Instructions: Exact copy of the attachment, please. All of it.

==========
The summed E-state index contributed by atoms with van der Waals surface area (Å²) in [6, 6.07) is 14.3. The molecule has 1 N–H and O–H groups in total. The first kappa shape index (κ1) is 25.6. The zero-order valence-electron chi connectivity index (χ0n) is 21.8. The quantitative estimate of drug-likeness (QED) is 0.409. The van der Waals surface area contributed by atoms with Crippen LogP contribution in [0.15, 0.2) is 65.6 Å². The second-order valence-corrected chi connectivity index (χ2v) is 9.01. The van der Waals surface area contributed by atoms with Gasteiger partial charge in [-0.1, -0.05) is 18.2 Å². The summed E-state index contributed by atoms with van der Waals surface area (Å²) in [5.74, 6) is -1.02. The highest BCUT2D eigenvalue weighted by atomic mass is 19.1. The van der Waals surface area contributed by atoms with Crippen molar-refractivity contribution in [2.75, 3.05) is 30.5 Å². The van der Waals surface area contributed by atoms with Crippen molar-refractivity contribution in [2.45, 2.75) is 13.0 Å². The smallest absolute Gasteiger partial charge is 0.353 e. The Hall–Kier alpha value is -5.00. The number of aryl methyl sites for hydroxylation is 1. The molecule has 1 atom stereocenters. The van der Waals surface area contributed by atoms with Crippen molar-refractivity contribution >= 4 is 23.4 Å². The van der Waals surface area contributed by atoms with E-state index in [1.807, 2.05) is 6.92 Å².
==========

The summed E-state index contributed by atoms with van der Waals surface area (Å²) in [6, 6.07) is 14.3. The molecule has 1 N–H and O–H groups in total. The first kappa shape index (κ1) is 25.6. The zero-order valence-electron chi connectivity index (χ0n) is 21.8. The quantitative estimate of drug-likeness (QED) is 0.409. The van der Waals surface area contributed by atoms with Crippen LogP contribution in [0.15, 0.2) is 65.6 Å². The second-order valence-corrected chi connectivity index (χ2v) is 9.01. The van der Waals surface area contributed by atoms with Gasteiger partial charge in [-0.1, -0.05) is 18.2 Å². The summed E-state index contributed by atoms with van der Waals surface area (Å²) in [5.74, 6) is -1.02. The highest BCUT2D eigenvalue weighted by atomic mass is 19.1. The van der Waals surface area contributed by atoms with Crippen molar-refractivity contribution in [2.75, 3.05) is 30.5 Å². The van der Waals surface area contributed by atoms with Crippen molar-refractivity contribution in [2.45, 2.75) is 13.0 Å². The smallest absolute Gasteiger partial charge is 0.353 e. The Hall–Kier alpha value is -5.00. The number of aryl methyl sites for hydroxylation is 1. The molecule has 1 atom stereocenters. The van der Waals surface area contributed by atoms with Crippen molar-refractivity contribution >= 4 is 23.4 Å². The van der Waals surface area contributed by atoms with E-state index in [1.807, 2.05) is 6.92 Å².